Date: 23rd January 2019. Picture James Hardisty. Rev Paul Knight, from St Peter's Church, Birstall.

Together with fundraising to restore the mural, it looks like being a busy year for the congregation at St Peter’s.

Mr Knight says: “The original part of the church was built in 1120 and the lower part of the tower remains, so it’s Norman built.

However, the main part of the church was rebuilt between 1865 and 1870, so next year is also the 150th anniversary of that.”

The church is planning a year of celebrations, beginning on St Peter’s Day (June 29) this year and ending on the same in 2020.

“We are planning to develop the museum corner in the church. There will be concerts, dinners, a murder mystery banquet. We’re going to plant 900 bulbs in the church yard and perform 900 acts of kindness around the community; there will also be speakers, including bishops and a ‘songs of praise’ event in May 2020, to which we want to invite church members who are in what was the ancient parish of Birstall, which stretched to Tong and Wyke and took in Heckmondwike, Liversedge, Gomersal and Birkenshaw.”

Mr Knight is no stranger to coming up with innovative ways to engage with the community. For the past 20 years, come Easter, he has dragged a 5m timber cross around the village. “It’s quite a weight,” he admits. “When we started out, the end of the timber was square but now its v-shaped. Nowadays we drag it around Junction 27 retail park on Good Friday, not to collect money but to remind people what Easter is all about.”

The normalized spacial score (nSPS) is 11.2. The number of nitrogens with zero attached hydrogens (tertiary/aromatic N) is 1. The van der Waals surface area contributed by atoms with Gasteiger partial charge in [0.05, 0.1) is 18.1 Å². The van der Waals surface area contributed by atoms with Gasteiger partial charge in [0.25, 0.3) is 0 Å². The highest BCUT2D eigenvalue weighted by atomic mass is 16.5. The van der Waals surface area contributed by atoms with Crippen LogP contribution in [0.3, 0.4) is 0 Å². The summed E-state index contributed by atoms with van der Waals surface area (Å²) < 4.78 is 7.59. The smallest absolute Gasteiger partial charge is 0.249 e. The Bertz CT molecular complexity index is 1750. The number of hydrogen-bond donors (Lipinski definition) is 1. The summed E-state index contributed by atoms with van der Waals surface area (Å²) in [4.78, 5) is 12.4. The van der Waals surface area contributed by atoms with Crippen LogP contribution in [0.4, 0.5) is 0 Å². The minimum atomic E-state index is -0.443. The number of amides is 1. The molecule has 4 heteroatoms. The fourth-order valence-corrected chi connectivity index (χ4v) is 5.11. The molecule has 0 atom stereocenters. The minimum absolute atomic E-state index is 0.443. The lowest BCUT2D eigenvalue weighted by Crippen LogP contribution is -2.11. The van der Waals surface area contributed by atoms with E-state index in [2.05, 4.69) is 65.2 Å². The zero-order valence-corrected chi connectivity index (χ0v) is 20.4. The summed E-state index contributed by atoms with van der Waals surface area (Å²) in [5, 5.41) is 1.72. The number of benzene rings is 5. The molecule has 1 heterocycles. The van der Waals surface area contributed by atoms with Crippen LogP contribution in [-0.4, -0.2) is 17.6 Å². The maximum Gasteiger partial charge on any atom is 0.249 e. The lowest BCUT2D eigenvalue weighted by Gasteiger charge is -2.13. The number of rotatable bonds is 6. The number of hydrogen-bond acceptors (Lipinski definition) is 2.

Mr Knight also has a very progressive view about church services and use of the building. In the past, he has set up a games room, complete with Nintendo Wii and for a time part, one of the transepts became a bowling alley. But perhaps most startling of all is that Mr Knight plays guitar before his congregation. “We have one traditional service with organ music and hymns and then do it again with contemporary music.

“I play guitar, it’s not a big band but it means we can offer a real alternative between the services; we hope more people can find a home and a context in which they can grow in faith.”

So as the church prepares to mark its 900th anniversary, there’s a sense of pride, which will hopefully be deepened by the restoration of the Frampton mural.

Frampton was a prolific pre-Raphaelite artist who painted many murals around the country but most were either destroyed during the two world wars or have otherwise been allowed to decay.

The Birstall mural is the oldest of the surviving religious Frampton murals, dating from 1901. At some point in the mid-20th Century, a coat of varnish was applied to it by a well meaning amateur, significantly darkening it.

Mr Knight adds: “The fact it’s in a parish church in the north of England from a well known artists from the south makes it special, there are not many about.

“It was created to help people in worship and when people are sitting there and they look up and see this glorious fresco of Christ in majesty surrounded by angels and saints, it’s really quite symbolic. Our hope is that once it is restored it will gleam.”